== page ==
I have never received a greater response than I did to my blog, “Amateur Hunting Bodies Have Failed Their Members” both in number and the emphatic views expressed, only a fraction of which I published. Clearly, I was merely expressing in the blog what many of you have felt for some time.
Since then there has been the predictable tepid responses from amateur hunting and conservation associations.
Patrick O’Malley of SCI, referring to the Cecil debacle, wrote:
“Your SCI leadership took immediate action when the uproar was just beginning. Although the facts of the incident were unclear, emergency meetings were convened as quickly as possible so your leadership could assess the situation and take the necessary action.”
But, apart from meetings, quite what the ‘necessary action’ was that was taken is unclear.
O’Malley’s apologia goes on to state:
“SCI leaders operate in recognition of certain realities. One of them is that public opinion in support of hunting is not fixed. Survey research going back decades charts a majority of support for hunting that vacillates in the fifty to seventy percent range. Public support for hunting hit a peak of 78% in 2006. But this solid majority evaporates immediately when the word “trophy” is inserted before hunting. “Trophy hunting” garnered support from only 28% of the public in the same 2006 survey – a plunge of a full fifty percent. These findings have remained consistent through numerous surveys since 2006, and the same phenomenon is observable even among some other hunters, as many of us know from personal experience.”
Of course, this begs the question, “Why have the favourable public opinion polls been squandered over the last nine years?” In tracking the declining numbers, did SCI not ask themselves what, if anything, could be done about it?
SCI then supplies the following reasons:
“It is not surprising or inappropriate for those of us who are personally invested in trophy hunting to feel a certain sense of offense and outrage over this disparity. After all, the facts and the science are on our side. But the unfortunate reality must be recognized and acknowledged in charting our public relations efforts. SCI simply does not have the power or resources to change American public opinion as a whole. For the sake of comparison, it would take every single penny of SCI’s budget for fifty years straight to fund a public education campaign of the same scope that Coca-Cola routinely deploys to make Americans aware of its latest diet soda.”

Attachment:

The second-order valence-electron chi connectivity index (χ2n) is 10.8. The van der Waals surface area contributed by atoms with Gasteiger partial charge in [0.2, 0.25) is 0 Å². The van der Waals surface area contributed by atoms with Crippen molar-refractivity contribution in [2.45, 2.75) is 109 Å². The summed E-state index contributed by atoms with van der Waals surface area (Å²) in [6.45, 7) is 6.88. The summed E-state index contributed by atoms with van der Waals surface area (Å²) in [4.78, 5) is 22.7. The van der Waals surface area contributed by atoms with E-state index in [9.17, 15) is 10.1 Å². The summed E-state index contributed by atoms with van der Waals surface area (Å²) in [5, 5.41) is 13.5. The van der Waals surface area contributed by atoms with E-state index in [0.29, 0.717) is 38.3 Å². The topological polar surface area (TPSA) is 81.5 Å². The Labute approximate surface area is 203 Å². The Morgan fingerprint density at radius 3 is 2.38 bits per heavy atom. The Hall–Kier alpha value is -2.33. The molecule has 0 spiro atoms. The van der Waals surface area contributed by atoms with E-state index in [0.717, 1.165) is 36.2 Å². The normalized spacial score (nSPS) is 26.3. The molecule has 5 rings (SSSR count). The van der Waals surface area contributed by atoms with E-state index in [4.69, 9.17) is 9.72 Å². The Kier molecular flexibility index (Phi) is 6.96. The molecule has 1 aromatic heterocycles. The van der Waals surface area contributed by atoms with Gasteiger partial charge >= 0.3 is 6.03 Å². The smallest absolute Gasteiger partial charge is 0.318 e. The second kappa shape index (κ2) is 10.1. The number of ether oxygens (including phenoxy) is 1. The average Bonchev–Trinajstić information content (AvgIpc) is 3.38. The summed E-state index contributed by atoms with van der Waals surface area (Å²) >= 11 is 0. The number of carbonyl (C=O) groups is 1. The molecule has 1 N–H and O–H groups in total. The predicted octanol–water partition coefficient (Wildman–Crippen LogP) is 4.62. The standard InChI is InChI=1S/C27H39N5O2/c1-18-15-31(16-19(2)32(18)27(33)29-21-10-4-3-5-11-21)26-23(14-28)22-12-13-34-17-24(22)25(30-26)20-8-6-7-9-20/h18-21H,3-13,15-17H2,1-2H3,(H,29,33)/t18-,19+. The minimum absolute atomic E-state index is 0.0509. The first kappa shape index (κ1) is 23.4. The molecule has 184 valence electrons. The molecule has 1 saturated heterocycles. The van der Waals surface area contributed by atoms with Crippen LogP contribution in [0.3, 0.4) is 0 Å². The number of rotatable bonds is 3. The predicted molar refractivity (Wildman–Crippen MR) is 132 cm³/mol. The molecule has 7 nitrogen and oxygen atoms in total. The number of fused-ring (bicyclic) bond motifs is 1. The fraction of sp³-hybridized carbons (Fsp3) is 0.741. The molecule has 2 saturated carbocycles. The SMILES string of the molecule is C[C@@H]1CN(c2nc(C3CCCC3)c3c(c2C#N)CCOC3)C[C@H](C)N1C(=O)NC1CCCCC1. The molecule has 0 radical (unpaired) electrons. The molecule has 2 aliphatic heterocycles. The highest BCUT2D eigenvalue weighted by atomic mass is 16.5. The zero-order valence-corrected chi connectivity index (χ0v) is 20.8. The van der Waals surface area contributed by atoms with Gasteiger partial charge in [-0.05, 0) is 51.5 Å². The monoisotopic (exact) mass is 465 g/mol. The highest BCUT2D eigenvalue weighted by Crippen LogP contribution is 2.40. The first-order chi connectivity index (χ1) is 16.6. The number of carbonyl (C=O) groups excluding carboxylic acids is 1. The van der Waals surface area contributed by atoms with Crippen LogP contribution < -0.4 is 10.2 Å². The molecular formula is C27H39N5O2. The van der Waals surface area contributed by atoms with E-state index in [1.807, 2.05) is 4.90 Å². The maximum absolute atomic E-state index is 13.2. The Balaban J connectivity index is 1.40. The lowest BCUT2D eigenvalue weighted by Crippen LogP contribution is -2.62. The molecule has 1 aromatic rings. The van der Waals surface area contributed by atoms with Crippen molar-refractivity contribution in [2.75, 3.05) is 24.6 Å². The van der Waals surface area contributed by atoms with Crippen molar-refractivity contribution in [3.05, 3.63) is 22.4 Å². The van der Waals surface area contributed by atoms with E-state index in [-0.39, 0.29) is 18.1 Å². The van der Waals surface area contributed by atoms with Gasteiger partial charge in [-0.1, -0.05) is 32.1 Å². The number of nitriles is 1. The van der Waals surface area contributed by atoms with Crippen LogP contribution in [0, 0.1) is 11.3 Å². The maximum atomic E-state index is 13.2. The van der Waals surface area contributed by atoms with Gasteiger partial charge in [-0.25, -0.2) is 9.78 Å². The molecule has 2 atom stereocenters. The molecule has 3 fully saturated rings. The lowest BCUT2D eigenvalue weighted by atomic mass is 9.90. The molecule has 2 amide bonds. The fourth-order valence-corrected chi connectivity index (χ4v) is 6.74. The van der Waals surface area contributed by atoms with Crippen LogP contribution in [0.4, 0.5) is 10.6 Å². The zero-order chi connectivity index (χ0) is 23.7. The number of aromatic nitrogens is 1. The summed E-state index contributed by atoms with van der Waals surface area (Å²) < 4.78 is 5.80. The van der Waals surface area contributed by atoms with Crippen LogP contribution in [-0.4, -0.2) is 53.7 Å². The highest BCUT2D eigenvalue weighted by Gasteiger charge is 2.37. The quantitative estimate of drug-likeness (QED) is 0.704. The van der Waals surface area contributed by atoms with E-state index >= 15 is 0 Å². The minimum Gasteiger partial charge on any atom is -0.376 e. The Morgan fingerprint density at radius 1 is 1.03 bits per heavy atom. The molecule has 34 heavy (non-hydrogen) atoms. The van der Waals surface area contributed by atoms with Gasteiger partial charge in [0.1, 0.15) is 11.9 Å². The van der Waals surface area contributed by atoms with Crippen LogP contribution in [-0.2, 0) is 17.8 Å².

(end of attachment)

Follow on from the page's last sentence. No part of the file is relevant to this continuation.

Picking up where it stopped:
To call the above nonsense is to dignify it with a euphemism it does not deserve. As an SCI member wrote to me:
“They miss the point. This is not about going unnoticed or staying off the liberal media’s radar. This is not about matching Coca Cola’s publicity. Millions of small companies do PR without trying to reach every single person in the world. Millions of companies have an outreach to people and industries that are important for their businesses.
We don’t need to reach the whole world, but why weren’t we active with IATA? Why weren’t we active with the cargo shipping companies? And what’s wrong or so hard or so expensive about actively seeking a working relationship with the likes of Reuters, Associated Press and such, getting them to report on conservation success stories, on the human/wildlife conflict issues, on the effects of the bushmeat hunting trade and the issues behind those problems and, in a roundabout way, how the hunting industry is working to mitigate that? Why aren’t they reporting on how hunting has saved the Balearean Boc on Mallorca Spain, or the markhor in Pakistan? Why has no one reported how private conservancies in Tajikistan are increasing markhor numbers and, as a byproduct, snow leopard numbers, thanks to hunting programs? Why was it when Nepal had a problem with man-eating leopards only a few years ago and their police and army could not remove the problem animals no one got a story done about how a safari hunter would be better equipped/skilled at targeting and removing the animal and saving human lives from a real world monster?